Old-fashioned love song
It is autumn again, and life is speeding up. Students are back in school, classes are beginning and the fall programs of churches are in full swing. Wouldn’t it be good to find a spiritual discipline for these days that would remind us of the pace and the blessings of summer?
Now is a good time to open our Bibles just left of center and read the Song of Songs. It’s a forgotten book, hidden away between pragmatic Ecclesiastes and monumental Isaiah, but if you look, you’ll find it, shining with summer’s golden light.
In its current state of neglect, it is difficult to remember that the Song of Songs was once viewed as a key capable of unlocking the whole of scripture. Readers found in its pages a garden in which one might meet God walking in the cool of the day, a pool of meaning in which one might swim and swim and never sound the bottom, a window through which one might see the glory of God. This book of love poetry, in which no body part is left uncelebrated, no fragrance or taste undescribed, was once a devotional text par excellence. This book, which nowhere mentions God, once functioned as a cherished path to profound intimacy with God.
For Christians these days, the Song functions as quarry for wedding readings and not much else. Why have we forgotten it? Without the structure of allegory to give shape to our readings, are we made so uncomfortable by its frank eroticism that we’d rather ignore it?
There’s a long history of anxiety about the Song. In the third century, Origen of Alexandria, one of the Song’s greatest interpreters, warned that the Song was such powerful stuff that it should not be read at all until one had conquered one’s passions. But fear did not drive Origen’s reading; love did. Even as he worried about its unpredictable erotic power, he recommended that we pray the Song of Songs and make its words our own. “Join with the Bride in saying what she says,” he advises, “so that you may also hear what she heard.”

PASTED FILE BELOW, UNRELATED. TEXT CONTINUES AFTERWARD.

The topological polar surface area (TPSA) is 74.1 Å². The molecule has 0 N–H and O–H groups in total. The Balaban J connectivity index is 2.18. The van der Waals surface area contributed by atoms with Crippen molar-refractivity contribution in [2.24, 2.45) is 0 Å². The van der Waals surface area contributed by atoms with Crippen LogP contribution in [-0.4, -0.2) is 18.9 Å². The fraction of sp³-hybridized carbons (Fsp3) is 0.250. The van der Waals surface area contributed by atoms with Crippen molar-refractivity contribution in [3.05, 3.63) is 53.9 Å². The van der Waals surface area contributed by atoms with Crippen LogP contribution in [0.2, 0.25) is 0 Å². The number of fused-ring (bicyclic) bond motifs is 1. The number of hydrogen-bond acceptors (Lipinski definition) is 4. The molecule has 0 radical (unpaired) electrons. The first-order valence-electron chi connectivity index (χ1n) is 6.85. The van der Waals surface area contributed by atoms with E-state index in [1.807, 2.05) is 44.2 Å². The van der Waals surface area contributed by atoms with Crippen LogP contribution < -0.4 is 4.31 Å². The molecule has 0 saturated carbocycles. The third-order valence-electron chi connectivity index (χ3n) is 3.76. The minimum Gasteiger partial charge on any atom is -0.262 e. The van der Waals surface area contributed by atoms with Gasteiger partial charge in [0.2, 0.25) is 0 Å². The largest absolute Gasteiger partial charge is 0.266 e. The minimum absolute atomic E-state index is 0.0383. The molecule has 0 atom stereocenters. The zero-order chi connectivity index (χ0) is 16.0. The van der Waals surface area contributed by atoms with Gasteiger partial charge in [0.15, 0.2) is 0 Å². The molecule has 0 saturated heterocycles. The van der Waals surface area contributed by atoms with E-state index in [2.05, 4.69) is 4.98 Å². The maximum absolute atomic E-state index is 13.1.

If we are to recover the Song of Songs as a text of devotion in our day, it will be by taking Origen’s words to heart. If we are to find in the Song a path to intimacy with God, it will be by joining the lovers in saying what they say so that we may also hear what they heard.
Try this: take 1:15-16 and make it your prayer for a day or two. See how the world looks with these words in your heart. In these verses, we hear the voices of two lovers so enraptured with each other that all they can do is breathe in and breathe out the word beautiful.
The man says to the woman: Ah, you are beautiful, my love, ah, you are beautiful.
And the woman replies: Ah, you are beautiful, my beloved, truly lovely.
The whole orientation of the Song of Songs is captured in these few words, its posture toward the world: Ah, you are beautiful, my love, ah, you are beautiful.
What will we hear if we spend time noticing and praising the beauty all around us, breathing it in and breathing it out? What will we hear if we make the words of the Song our own? This is a prayer we can pray anywhere: at work, at home, turning over in our sleep. When we are stuck in traffic, when we are jostling through a crowd of people we do not know, when we are sharing a meal with people we do:
Ah, you are beautiful, my love, ah, you are beautiful.
Breathing this prayer may illuminate beauty in unexpected places: in crowded places, in the broken places of our lives, in busy moments. Lift up your head and look about you, as the lovers do. Ah, you are beautiful.
The lovers in the Song of Songs find beauty everywhere they look: in each other’s bodies, in the fields where they pasture their sheep, in the rooms and orchards where they make love, in the turning of the seasons, in the animals and trees and hills all around them. Like King Solomon, who 1 Kings says gave the same poetic attention to the hyssop that grows in the walls that he gave to the cedars of Lebanon, they know that no beautiful thing is too small to be adored. They let no beauty go unnoticed, uncelebrated, unpraised. Every time they exhale their reverence and adoration—ah, you are beautiful—they bind themselves ever more deeply to the life of the world that God created and called good.
As the autumn busyness intensifies, try following in the footsteps of these lovers, imitating their way of receiving the world with love and awe and praise. Let’s enter into their dialogue and begin a dialogue of our own with God, with others, with the world all around.